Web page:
Are there any LSA aircraft that are IFR certified? A LSA would be the perfect private commuter plane for an instrument rated private pilot. If not, what are the most cost effective airplanes that are IFR certified? Is there anything cheaper than a C172? Just to be clear: I am asking about aircraft that are IFR certified, meaning that they can be flown IFR in IMC conditions. I am also aware that there is a huge difference between different countries with regard to aircraft certification so my question is mainly about the U.S.
I'm pretty sure that there are no aircraft equipped with a brake on its nose wheel, however two of my colleagues think there might have been. Are there? Aircraft with retractable gear of course have devices to stop the wheels from spinning when retracted, but I'm asking about brakes used to stop or slow down the aircraft. Please don't consider aircraft with a tail wheel, gliders, experimental aircraft, or aircraft used for flight testing (certified aircraft only).
Per FAR 91.307: Unless each occupant of the aircraft is wearing an approved parachute, no pilot of a civil aircraft carrying any person (other than a crewmember) may execute any intentional maneuver that exceeds... So if I'm flying aerobatics solo, I'm not required to have a parachute. But if I have a passenger, both are required to have one. What is the rationale for that? I suppose that in something like a Super Decathlon, where the pilot must exit the plane before the passenger, it would be senseless to have one for the passenger but not the pilot. But is there anything more to this?
I know aircraft commonly have rotary actuators to extend and retract the flaps. I am not sure how many but I think I read two per flap on a 747. My question is what is the result if one actuator fails? I don't know if more then one needs to fail in order for a flap not to extend or retract. I am mostly wondering if could cause an aircraft turn-back because somebody told me it could. However that does not seem right to me. I thought the flaps are extended before take-off so that worst case scenario prior to flight is a minor flight delay to replace it. I suppose if it failed just prior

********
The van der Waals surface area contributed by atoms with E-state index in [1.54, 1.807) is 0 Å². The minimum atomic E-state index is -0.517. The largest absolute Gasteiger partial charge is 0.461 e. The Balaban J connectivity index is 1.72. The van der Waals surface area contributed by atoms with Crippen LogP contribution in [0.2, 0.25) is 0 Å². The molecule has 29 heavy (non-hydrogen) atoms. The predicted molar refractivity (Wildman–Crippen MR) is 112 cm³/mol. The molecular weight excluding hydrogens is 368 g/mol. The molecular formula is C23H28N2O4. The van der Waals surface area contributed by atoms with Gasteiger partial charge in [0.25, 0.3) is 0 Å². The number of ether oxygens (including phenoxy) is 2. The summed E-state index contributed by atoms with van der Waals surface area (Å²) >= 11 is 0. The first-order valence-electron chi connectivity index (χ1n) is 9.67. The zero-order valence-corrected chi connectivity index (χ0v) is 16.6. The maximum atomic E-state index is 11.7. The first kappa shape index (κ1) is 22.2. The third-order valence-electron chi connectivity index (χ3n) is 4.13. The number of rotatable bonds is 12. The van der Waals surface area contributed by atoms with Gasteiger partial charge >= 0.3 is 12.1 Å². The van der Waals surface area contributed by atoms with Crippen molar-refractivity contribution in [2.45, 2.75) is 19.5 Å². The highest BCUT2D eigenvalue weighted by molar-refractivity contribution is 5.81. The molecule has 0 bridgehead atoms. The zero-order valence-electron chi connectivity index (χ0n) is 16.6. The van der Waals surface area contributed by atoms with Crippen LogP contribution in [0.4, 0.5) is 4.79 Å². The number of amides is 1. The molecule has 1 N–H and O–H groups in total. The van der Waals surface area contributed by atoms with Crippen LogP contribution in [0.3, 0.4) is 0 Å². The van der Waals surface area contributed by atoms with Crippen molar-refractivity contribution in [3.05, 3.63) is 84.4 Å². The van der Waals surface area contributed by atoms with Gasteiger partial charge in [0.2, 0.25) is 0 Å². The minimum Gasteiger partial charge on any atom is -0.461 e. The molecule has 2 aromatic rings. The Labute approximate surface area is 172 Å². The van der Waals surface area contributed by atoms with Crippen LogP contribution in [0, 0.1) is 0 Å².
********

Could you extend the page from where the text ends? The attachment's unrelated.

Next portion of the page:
Here in Idaho we have a lot of mountains and desert areas where if I had to make an emergency landing or crashed it may take a very long time to find me. In that case I can see the benefit to opening a flight plan. But in areas where I'm flying over most or all populated areas, someone would see the crash well before they would start looking for me. In that case, are there other reasons to file and open a flight plan?
In As the Pro Flies, John R. Hoyt writes (pages 41-42): Suppose we have to land in high, gusty winds. That's what happened to Pilot Z, who once landed his plane during such conditions with his flaps down. After the wheels were on the runway he relaxed, never realizing that a plane is not landed until the switches are cut. Because he still had airspeed and because full flaps lowered..., a condition aptly described as dis-gusted. He would have dropped back on the runway, had not an alert co-pilot opened the throttles and saved both the day and the landing gear. He goes